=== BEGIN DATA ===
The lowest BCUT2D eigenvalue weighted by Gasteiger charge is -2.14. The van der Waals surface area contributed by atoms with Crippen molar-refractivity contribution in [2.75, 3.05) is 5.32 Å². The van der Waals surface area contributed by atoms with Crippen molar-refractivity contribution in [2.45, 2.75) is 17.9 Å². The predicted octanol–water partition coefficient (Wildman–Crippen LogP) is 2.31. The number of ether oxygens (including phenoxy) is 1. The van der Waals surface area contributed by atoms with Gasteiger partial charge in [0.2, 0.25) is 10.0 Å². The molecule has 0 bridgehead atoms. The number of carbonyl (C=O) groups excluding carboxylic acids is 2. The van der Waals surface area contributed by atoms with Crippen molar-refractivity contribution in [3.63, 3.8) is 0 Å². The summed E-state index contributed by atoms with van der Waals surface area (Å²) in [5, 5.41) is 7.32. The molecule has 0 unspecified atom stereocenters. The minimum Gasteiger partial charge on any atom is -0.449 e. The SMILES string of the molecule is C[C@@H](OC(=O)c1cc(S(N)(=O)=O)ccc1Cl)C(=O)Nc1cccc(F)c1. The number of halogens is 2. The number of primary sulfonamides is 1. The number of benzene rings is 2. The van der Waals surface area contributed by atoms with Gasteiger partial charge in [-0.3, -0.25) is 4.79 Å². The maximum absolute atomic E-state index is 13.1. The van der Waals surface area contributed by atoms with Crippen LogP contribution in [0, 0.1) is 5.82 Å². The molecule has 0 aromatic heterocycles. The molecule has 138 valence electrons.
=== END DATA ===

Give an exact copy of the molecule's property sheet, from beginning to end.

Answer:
The lowest BCUT2D eigenvalue weighted by Gasteiger charge is -2.14. The van der Waals surface area contributed by atoms with Crippen molar-refractivity contribution in [2.75, 3.05) is 5.32 Å². The van der Waals surface area contributed by atoms with Crippen molar-refractivity contribution in [2.45, 2.75) is 17.9 Å². The predicted octanol–water partition coefficient (Wildman–Crippen LogP) is 2.31. The number of ether oxygens (including phenoxy) is 1. The van der Waals surface area contributed by atoms with Gasteiger partial charge in [0.2, 0.25) is 10.0 Å². The molecule has 0 bridgehead atoms. The number of carbonyl (C=O) groups excluding carboxylic acids is 2. The van der Waals surface area contributed by atoms with Crippen molar-refractivity contribution in [3.63, 3.8) is 0 Å². The summed E-state index contributed by atoms with van der Waals surface area (Å²) in [5, 5.41) is 7.32. The molecule has 0 unspecified atom stereocenters. The minimum Gasteiger partial charge on any atom is -0.449 e. The SMILES string of the molecule is C[C@@H](OC(=O)c1cc(S(N)(=O)=O)ccc1Cl)C(=O)Nc1cccc(F)c1. The number of halogens is 2. The number of primary sulfonamides is 1. The number of benzene rings is 2. The van der Waals surface area contributed by atoms with Gasteiger partial charge in [-0.3, -0.25) is 4.79 Å². The maximum absolute atomic E-state index is 13.1. The van der Waals surface area contributed by atoms with Crippen LogP contribution in [0, 0.1) is 5.82 Å². The molecule has 0 aromatic heterocycles. The molecule has 138 valence electrons.